Everyone in the dairy industry knows what biosecurity is, but do we really pay attention to it as much as we should? Sometimes it takes a disease outbreak on a farm to really make biosecurity hit home. Careful attention to biosecurity can reduce cost of a disease outbreak and improve production and profitability.
Biosecurity is a combination of practices that the farm does to prevent the spread of disease onto the dairy farm. The producer or the farm owner is the real person in charge of biosecurity. A tight biosecurity program will minimize disease exposure and maximize resistance for the herd. It’s just like that decade old saying “an ounce of prevention is worth a pound of cure.”
The first step of biosecurity is to recognize and implement a regular plan of action on your farm. The plan should reflect farm goals for production and health. It is without a question how diseases actually spread between animals. Interaction through direct contact or surfaces is one of the greatest threats. In your plan, you should identify risk levels for specific diseases then a vaccination plan. It might be best to consult your veterinarian about your biosecurity plan and possible risks on your farm. Let’s take a look at some of the general risks that your farm deals with everyday.
New or Sick Animals
Introducing new animals to your farm is sometimes overlooked as a threat. Producers should make sure they know where the animal is coming from, such as what type of health program the farm has, the cattle vaccination plan, and what the farm’s biosecurity program looks like. When purchasing new animals it is always a good idea to ask questions about the farm’s health program. Does the animal have health papers? Health papers would require a veterinarian to sign off on that animal signifying that it is free of disease.
When bringing that animal into your herd always isolate for at least fifteen days from the other animals. Testing the new herd addition is also a good idea. This will allow you to know if the animal has any unknown diseases that could spread through your herd. Vaccinate then give boosters as needed to these new additions.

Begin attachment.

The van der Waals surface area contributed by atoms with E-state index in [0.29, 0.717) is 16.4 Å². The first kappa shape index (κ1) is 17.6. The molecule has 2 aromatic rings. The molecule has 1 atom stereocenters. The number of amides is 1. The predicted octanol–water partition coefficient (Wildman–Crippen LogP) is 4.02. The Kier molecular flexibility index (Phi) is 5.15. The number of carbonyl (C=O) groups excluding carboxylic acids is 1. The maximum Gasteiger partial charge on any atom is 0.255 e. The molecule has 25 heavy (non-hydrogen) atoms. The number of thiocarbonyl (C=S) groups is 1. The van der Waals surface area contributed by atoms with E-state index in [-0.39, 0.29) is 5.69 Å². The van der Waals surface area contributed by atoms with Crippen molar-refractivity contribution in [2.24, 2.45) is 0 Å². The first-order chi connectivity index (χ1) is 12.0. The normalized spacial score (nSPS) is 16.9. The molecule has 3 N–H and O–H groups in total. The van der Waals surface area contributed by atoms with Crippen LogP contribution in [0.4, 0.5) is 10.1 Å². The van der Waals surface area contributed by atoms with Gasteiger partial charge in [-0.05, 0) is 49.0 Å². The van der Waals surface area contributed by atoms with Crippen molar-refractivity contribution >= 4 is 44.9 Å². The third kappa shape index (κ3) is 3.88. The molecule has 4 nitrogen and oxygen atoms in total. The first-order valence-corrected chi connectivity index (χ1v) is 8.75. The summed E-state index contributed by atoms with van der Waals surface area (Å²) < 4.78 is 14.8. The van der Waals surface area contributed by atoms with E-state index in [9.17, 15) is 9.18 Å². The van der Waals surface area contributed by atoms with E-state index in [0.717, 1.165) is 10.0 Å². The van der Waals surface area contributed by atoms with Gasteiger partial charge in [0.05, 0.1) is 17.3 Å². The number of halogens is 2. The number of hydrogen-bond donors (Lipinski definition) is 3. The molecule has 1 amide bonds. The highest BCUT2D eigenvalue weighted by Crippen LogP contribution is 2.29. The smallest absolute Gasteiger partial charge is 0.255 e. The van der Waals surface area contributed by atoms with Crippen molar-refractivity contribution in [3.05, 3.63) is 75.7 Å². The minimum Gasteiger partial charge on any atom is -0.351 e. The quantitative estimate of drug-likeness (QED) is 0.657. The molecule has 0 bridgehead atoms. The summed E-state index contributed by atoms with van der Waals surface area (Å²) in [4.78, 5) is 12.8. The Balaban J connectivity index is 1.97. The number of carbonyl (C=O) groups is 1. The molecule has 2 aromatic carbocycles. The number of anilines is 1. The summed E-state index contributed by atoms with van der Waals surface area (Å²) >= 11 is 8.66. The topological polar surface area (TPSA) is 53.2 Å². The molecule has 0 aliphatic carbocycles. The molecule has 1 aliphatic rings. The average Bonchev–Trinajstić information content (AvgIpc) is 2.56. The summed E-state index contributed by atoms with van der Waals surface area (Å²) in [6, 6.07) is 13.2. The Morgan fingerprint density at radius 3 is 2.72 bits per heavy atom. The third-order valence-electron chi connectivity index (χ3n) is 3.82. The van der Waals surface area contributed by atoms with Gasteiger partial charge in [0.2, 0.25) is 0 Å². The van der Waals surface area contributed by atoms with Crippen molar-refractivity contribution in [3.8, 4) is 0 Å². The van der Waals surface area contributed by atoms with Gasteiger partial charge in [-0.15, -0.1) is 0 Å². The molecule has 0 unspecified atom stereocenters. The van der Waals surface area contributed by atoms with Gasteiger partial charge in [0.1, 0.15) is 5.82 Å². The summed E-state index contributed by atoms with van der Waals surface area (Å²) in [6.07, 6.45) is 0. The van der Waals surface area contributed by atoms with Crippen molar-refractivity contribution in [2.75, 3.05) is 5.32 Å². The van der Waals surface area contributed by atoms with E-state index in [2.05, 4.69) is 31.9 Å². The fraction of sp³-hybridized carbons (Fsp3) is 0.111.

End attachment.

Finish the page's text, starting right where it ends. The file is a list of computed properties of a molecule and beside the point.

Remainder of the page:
New animals are not the only ones to isolate. Any animal that is showing signs of sickness or disease should be isolated. Boots should be washed and disinfected after caring for the sick animals. Your veterinarian will be a helpful resource to help develop a health program that includes vaccinations and parasite control for your herd.
Maintenance in calving areas, isolation sick pens, calf hutches, and milking parlor are extremely important to keep clean. Keep soiled bedding to a minimum in these areas. When animals are removed, disinfect feeding and drinking areas as well as gates and anything else that was touched by that animal. This means after calving, sickness, or new animals, these areas should be disinfected. Calves need the best possible start so it is crucial that they have a clean environment. Cow housing is also important to keep clean to assist with the control of mastitis.
Visitors are expected on your farm, so it is best to have a plan before they enter. Some of your high risk visitors might be present everyday on your farm but also on other farms. These include veterinarians, haulers, hoof trimmers, and neighboring farmers. Make sure these folks are arriving with clean boots, equipment, and vehicles. If they do not have clean boots, provide disposable boots for them to wear. Always have extra disposable boots available for those questionable visitors. Cattle haulers tend to be a great risk to your farm because they pick up cattle from a variety of different places. For this reason, they should have limited access to the barns. Designate an area that is located away from the general dairy barns for haulers to pick up cattle. This will minimize the spread of disease from the trailer to the farm.
As the farm owner, you should be taking proactive steps to increase biosecurity on your farm. A proactive biosecurity plan can reduce the cost of disease on your farm. Your biosecurity plan could be your ounce of prevention. For more information on biosecurity, contact your county extension educator or veterinarian.